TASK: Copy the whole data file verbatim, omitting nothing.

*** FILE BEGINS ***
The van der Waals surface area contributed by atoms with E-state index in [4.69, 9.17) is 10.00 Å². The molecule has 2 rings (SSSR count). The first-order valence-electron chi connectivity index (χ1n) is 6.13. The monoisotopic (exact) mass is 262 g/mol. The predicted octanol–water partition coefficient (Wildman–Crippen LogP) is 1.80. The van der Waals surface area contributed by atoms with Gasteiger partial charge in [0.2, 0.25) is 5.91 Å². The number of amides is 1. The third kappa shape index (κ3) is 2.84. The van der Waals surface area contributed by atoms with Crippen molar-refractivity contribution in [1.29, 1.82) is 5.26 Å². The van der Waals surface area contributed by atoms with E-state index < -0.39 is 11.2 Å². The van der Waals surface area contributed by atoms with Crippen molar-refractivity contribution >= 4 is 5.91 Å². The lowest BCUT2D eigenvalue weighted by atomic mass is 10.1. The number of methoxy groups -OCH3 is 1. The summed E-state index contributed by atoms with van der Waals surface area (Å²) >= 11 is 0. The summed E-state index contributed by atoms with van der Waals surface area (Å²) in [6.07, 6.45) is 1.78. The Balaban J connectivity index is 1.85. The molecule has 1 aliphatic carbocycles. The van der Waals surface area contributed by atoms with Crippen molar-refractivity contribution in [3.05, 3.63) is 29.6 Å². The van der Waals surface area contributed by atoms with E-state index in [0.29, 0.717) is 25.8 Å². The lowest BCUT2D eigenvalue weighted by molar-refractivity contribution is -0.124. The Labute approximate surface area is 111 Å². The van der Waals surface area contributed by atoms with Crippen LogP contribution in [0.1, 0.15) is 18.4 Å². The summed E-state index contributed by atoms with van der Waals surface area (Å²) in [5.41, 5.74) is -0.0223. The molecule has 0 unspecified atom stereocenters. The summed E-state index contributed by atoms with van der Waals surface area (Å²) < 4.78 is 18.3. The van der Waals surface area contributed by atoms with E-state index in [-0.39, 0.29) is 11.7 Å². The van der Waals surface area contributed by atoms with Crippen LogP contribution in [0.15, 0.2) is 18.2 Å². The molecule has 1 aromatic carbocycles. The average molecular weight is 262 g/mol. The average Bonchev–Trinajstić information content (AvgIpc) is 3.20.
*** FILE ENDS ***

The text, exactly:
The van der Waals surface area contributed by atoms with E-state index in [4.69, 9.17) is 10.00 Å². The molecule has 2 rings (SSSR count). The first-order valence-electron chi connectivity index (χ1n) is 6.13. The monoisotopic (exact) mass is 262 g/mol. The predicted octanol–water partition coefficient (Wildman–Crippen LogP) is 1.80. The van der Waals surface area contributed by atoms with Gasteiger partial charge in [0.2, 0.25) is 5.91 Å². The number of amides is 1. The third kappa shape index (κ3) is 2.84. The van der Waals surface area contributed by atoms with Crippen molar-refractivity contribution in [1.29, 1.82) is 5.26 Å². The van der Waals surface area contributed by atoms with E-state index < -0.39 is 11.2 Å². The van der Waals surface area contributed by atoms with Crippen molar-refractivity contribution >= 4 is 5.91 Å². The lowest BCUT2D eigenvalue weighted by atomic mass is 10.1. The number of methoxy groups -OCH3 is 1. The summed E-state index contributed by atoms with van der Waals surface area (Å²) >= 11 is 0. The summed E-state index contributed by atoms with van der Waals surface area (Å²) in [6.07, 6.45) is 1.78. The Balaban J connectivity index is 1.85. The molecule has 1 aliphatic carbocycles. The van der Waals surface area contributed by atoms with Crippen molar-refractivity contribution in [3.05, 3.63) is 29.6 Å². The van der Waals surface area contributed by atoms with E-state index in [0.29, 0.717) is 25.8 Å². The lowest BCUT2D eigenvalue weighted by molar-refractivity contribution is -0.124. The Labute approximate surface area is 111 Å². The van der Waals surface area contributed by atoms with Crippen LogP contribution in [0.1, 0.15) is 18.4 Å². The summed E-state index contributed by atoms with van der Waals surface area (Å²) in [5.41, 5.74) is -0.0223. The molecule has 0 unspecified atom stereocenters. The summed E-state index contributed by atoms with van der Waals surface area (Å²) < 4.78 is 18.3. The van der Waals surface area contributed by atoms with E-state index in [-0.39, 0.29) is 11.7 Å². The van der Waals surface area contributed by atoms with Crippen LogP contribution in [0.15, 0.2) is 18.2 Å². The molecule has 1 aromatic carbocycles. The average molecular weight is 262 g/mol. The average Bonchev–Trinajstić information content (AvgIpc) is 3.20.